GORHAM -- K & S Fitness is going to hold a Club K & S Caring Hearts Zumba and Kickboxing Party on Friday, February 17, from 7 to 8:30 p.m. to benefit Special Olympics of NH. Participants will “kick and shake” under the black and disco lights in a dance club atmosphere to a wide variety of popular American, Latin, and International music. No need to have any kind of dance or kickboxing background to participate. The routines will be fun and easy to follow and geared toward all fitness levels. The proceeds will be donated to our local chapter (Berlin-Gorham area) Special Olympics of New TIPS from page 17
Motor oil lubricates the engine, keeping it cool and reducing the friction between moving parts. As motor oil circulates, it also cleans away harmful dirt and contaminants. In general, you should use the lightest grade of oil your vehicle’s manufacturer recommends for the conditions you drive in. During the winter, this may mean an even lighter grade than usual. Most vehicle owner’s manual specifies the correct grade of motor oil for your vehicle during certain driving conditions and seasons. * Keep an Eye on Tire Pressure Under-inflated tires create extra friction where the rubber meets the road. Improperly inflated tires also
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wear unevenly, which can impact your vehicle’s traction on the road and possibly lead to a dangerous blowout. Check your tire pressure regularly and make sure all of them are filled to the correct level -- and remember your spare tire, which can lose pressure in the cold. Proper tire pressure is vehiclespecific. Tire pressure information for a vehicle is found on a decal typically in the vehicle’s door jamb or in the vehicle owner’s manual. Do not follow the pressure listed on the sidewall of the tire, as this number is specific to the tire, not the vehicle. To take care of winter car maintenance, visit your neighborhood Jiffy Lube. Find the location closest to you at JiffyLube.com.
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Hampshire. The money raised will help our local athletes with expenses related to training and competing in a variety of sporting events. There will be a variety of door prizes awarded from local vendors including K & S Fitness. They encourage buying the tickets in advance. The cost is $10 and they are available now at K & S Fitness Studio which is located at 55 Maynesboro Street in Berlin. Please call Kim at 723-0838 or Sue 723-3965 for more information. You can also visit their website www.kandsfitness.com to view pictures of our studio and classes or e-mail us at www.knsfitness@gmail. com.
416 Glen Ave. 752-9855
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Rhino Liner Special!!!! Short Bed $400 Long Bed $500 Under or Over the rails – same low price. Offer good till Feb. 29.2012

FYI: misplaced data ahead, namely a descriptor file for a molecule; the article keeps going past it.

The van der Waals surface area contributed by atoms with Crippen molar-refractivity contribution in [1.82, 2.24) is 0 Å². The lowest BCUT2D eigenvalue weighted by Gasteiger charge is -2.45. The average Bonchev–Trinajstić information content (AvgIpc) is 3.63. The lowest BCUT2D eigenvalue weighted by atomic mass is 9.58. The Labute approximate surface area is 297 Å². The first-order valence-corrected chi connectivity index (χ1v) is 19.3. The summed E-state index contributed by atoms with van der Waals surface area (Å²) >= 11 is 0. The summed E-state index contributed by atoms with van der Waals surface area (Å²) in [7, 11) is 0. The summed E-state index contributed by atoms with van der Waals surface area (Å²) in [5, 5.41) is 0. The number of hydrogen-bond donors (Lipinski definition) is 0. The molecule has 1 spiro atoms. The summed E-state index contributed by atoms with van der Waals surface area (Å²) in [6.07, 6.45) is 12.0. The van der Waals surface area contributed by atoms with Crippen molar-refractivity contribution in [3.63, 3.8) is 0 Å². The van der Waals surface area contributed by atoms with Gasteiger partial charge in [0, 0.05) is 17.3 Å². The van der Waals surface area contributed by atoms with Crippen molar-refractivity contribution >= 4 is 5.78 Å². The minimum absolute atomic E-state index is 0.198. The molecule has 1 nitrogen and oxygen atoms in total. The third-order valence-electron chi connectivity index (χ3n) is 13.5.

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THE BERLIN DAILY SUN, Wednesday, February 15, 2012— Page 19
Jeannette M. Arsenault
–––––––––––––––––––––––––––––––––––––––––– OBITUARY ––––––––––––––––––––––––––––––––––––––––––
BERLIN -- Mrs. Jeannette M. (Robitaille) Arsenault, 90, passed away on Jan. 13, 2012 at the Coos County Nursing Home following a battle with dementia. Born on Sept. 1, 1921, she was the daughter of Simeon and Anna Robitaille of Berlin, N.H. Jeannette lived in Cascade Flats most of her life and attended St. Regis Academy and worked in various rectories and at St. Vincent de Paul Nursing Home. In her later years she moved to Birch Grove in Gorham and was a member of Holy Family Church. Jeannette enjoyed going on bus trips, playing cards and watching sports. She will be forever loved and missed by her daughter Rita Cabral and her husband Alfred,
grandson Scott, granddaughter Sarah Bates and her husband Timothy. She was predeceased by her husband, Armand Arsenault, sisters Marie Boulet and Lillian Bellavance and her brothers Robert, Albert and Gedeon Robitaille. Fleury Patry Funeral Home is in charge of the funeral arrangements with internJeannette M. Arsenault ment at a later date. To sign the online guestbook visit. www.fleury-patry.com
Send Us Your Business News: firstname.lastname@example.org Complete Home Maintenance ALL PHASES OF INTERIOR AND EXTERIOR WORK
Maurice Nadeau, proprietor • Fully Insured
Ledgends Restaurant & Pub 128 Main St., Gorham • 603-466-2910
Mon- Thurs 3:00 pm to Midnight, Fri. 11:30 am to Midnight Sat. & Sun. 8:00 am to Midnight
SUSHI BAR NOW OPEN!
Roland J. Thibault Forever in our hearts Happy 100th Birthday Florine, Marlene, Roger, Johanna, Nicky & Lillian
February 15, 1912
To my family... Today is my birthday Celebrate my life and do not grieve. Remember the good times and do not be sad. Be happy for me as I lived a long and full life. Look up at the sun and catch every ray of light! Today is my birthday I had the pleasure of loving you my darling wife. The joy of my children, grandchild and great grandchildren.
Serving Every Thursday, Friday & Saturday from 5:00PM to 9:00PM
Today is my birthday Learn to live again without me. Stand on your own and take my strength with you For you are not alone. I will always be with you! Until we meet again... Love, Roland
See our other ads for great savings
Gorham House Of Pizza
Budget SAVINGS SCENE STREET CONSIGNMENT STORE
The best little consignment store in Berlin/Gorham area
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This once a month sale ends Wednesday 29th Feb
February Lunch Specials
or more on our fall and winter designer clothing rack!
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Designer Winter Coats for guys and gals, men’s suit jackets, children’s coats and sweaters and more… come check us out you will be glad you did!
Available Monday - Friday 11am-4pm Eat-in or Take-out Only